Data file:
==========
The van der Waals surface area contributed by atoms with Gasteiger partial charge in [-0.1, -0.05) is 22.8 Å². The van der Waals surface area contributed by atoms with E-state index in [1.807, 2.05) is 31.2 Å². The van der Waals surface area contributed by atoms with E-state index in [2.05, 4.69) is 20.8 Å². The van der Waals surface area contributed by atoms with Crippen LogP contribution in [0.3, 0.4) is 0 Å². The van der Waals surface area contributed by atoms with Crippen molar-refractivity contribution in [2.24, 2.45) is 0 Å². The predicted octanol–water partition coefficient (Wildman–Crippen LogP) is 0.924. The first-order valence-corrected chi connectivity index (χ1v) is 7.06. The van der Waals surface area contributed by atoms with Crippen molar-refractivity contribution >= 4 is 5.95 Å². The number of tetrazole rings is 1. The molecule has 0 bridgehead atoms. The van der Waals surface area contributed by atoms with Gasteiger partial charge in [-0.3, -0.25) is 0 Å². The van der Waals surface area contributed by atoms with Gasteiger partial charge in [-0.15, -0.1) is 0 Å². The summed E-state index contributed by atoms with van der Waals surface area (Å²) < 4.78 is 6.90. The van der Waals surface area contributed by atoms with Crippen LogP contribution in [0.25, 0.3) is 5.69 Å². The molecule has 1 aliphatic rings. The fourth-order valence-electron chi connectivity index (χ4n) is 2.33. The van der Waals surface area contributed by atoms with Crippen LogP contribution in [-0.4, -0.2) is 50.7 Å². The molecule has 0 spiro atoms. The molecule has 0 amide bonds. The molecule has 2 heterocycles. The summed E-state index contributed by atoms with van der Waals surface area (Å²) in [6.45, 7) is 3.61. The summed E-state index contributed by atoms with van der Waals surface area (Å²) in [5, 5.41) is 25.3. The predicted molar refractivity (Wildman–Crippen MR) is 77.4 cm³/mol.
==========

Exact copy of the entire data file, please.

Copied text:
The van der Waals surface area contributed by atoms with Gasteiger partial charge in [-0.1, -0.05) is 22.8 Å². The van der Waals surface area contributed by atoms with E-state index in [1.807, 2.05) is 31.2 Å². The van der Waals surface area contributed by atoms with E-state index in [2.05, 4.69) is 20.8 Å². The van der Waals surface area contributed by atoms with Crippen LogP contribution in [0.3, 0.4) is 0 Å². The van der Waals surface area contributed by atoms with Crippen molar-refractivity contribution in [2.24, 2.45) is 0 Å². The predicted octanol–water partition coefficient (Wildman–Crippen LogP) is 0.924. The first-order valence-corrected chi connectivity index (χ1v) is 7.06. The van der Waals surface area contributed by atoms with Crippen molar-refractivity contribution >= 4 is 5.95 Å². The number of tetrazole rings is 1. The molecule has 0 bridgehead atoms. The van der Waals surface area contributed by atoms with Gasteiger partial charge in [-0.3, -0.25) is 0 Å². The van der Waals surface area contributed by atoms with Gasteiger partial charge in [-0.15, -0.1) is 0 Å². The summed E-state index contributed by atoms with van der Waals surface area (Å²) < 4.78 is 6.90. The van der Waals surface area contributed by atoms with Crippen LogP contribution in [0.25, 0.3) is 5.69 Å². The molecule has 1 aliphatic rings. The fourth-order valence-electron chi connectivity index (χ4n) is 2.33. The van der Waals surface area contributed by atoms with Crippen LogP contribution in [-0.4, -0.2) is 50.7 Å². The molecule has 0 spiro atoms. The molecule has 0 amide bonds. The molecule has 2 heterocycles. The summed E-state index contributed by atoms with van der Waals surface area (Å²) in [6.45, 7) is 3.61. The summed E-state index contributed by atoms with van der Waals surface area (Å²) in [5, 5.41) is 25.3. The predicted molar refractivity (Wildman–Crippen MR) is 77.4 cm³/mol.